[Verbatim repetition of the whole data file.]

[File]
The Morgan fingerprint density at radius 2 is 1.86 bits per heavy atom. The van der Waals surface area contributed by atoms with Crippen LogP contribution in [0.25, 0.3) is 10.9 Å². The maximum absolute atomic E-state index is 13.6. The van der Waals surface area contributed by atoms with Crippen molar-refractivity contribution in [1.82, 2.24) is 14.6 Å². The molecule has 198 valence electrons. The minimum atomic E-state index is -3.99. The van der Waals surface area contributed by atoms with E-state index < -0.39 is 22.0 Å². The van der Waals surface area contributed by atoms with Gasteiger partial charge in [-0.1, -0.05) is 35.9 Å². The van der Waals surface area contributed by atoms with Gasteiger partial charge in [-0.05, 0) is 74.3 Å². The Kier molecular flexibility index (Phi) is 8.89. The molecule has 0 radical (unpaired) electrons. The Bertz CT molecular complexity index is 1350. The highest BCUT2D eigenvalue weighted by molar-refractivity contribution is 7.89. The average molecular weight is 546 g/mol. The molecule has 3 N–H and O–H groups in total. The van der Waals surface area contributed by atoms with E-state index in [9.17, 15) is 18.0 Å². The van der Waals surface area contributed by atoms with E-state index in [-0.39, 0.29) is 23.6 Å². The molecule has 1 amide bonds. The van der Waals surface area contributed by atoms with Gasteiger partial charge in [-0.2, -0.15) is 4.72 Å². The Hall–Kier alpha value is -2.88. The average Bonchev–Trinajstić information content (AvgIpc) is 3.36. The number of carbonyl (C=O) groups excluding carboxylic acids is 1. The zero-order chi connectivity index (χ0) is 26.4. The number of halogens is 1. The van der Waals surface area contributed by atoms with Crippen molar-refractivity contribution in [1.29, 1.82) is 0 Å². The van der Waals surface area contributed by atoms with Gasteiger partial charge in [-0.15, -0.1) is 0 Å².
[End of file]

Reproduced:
The Morgan fingerprint density at radius 2 is 1.86 bits per heavy atom. The van der Waals surface area contributed by atoms with Crippen LogP contribution in [0.25, 0.3) is 10.9 Å². The maximum absolute atomic E-state index is 13.6. The van der Waals surface area contributed by atoms with Crippen molar-refractivity contribution in [1.82, 2.24) is 14.6 Å². The molecule has 198 valence electrons. The minimum atomic E-state index is -3.99. The van der Waals surface area contributed by atoms with E-state index < -0.39 is 22.0 Å². The van der Waals surface area contributed by atoms with Gasteiger partial charge in [-0.1, -0.05) is 35.9 Å². The van der Waals surface area contributed by atoms with Gasteiger partial charge in [-0.05, 0) is 74.3 Å². The Kier molecular flexibility index (Phi) is 8.89. The molecule has 0 radical (unpaired) electrons. The Bertz CT molecular complexity index is 1350. The highest BCUT2D eigenvalue weighted by molar-refractivity contribution is 7.89. The average molecular weight is 546 g/mol. The molecule has 3 N–H and O–H groups in total. The van der Waals surface area contributed by atoms with E-state index in [9.17, 15) is 18.0 Å². The van der Waals surface area contributed by atoms with E-state index in [-0.39, 0.29) is 23.6 Å². The molecule has 1 amide bonds. The van der Waals surface area contributed by atoms with Gasteiger partial charge in [-0.2, -0.15) is 4.72 Å². The Hall–Kier alpha value is -2.88. The average Bonchev–Trinajstić information content (AvgIpc) is 3.36. The number of carbonyl (C=O) groups excluding carboxylic acids is 1. The zero-order chi connectivity index (χ0) is 26.4. The number of halogens is 1. The van der Waals surface area contributed by atoms with Crippen molar-refractivity contribution in [1.29, 1.82) is 0 Å². The van der Waals surface area contributed by atoms with Gasteiger partial charge in [-0.15, -0.1) is 0 Å².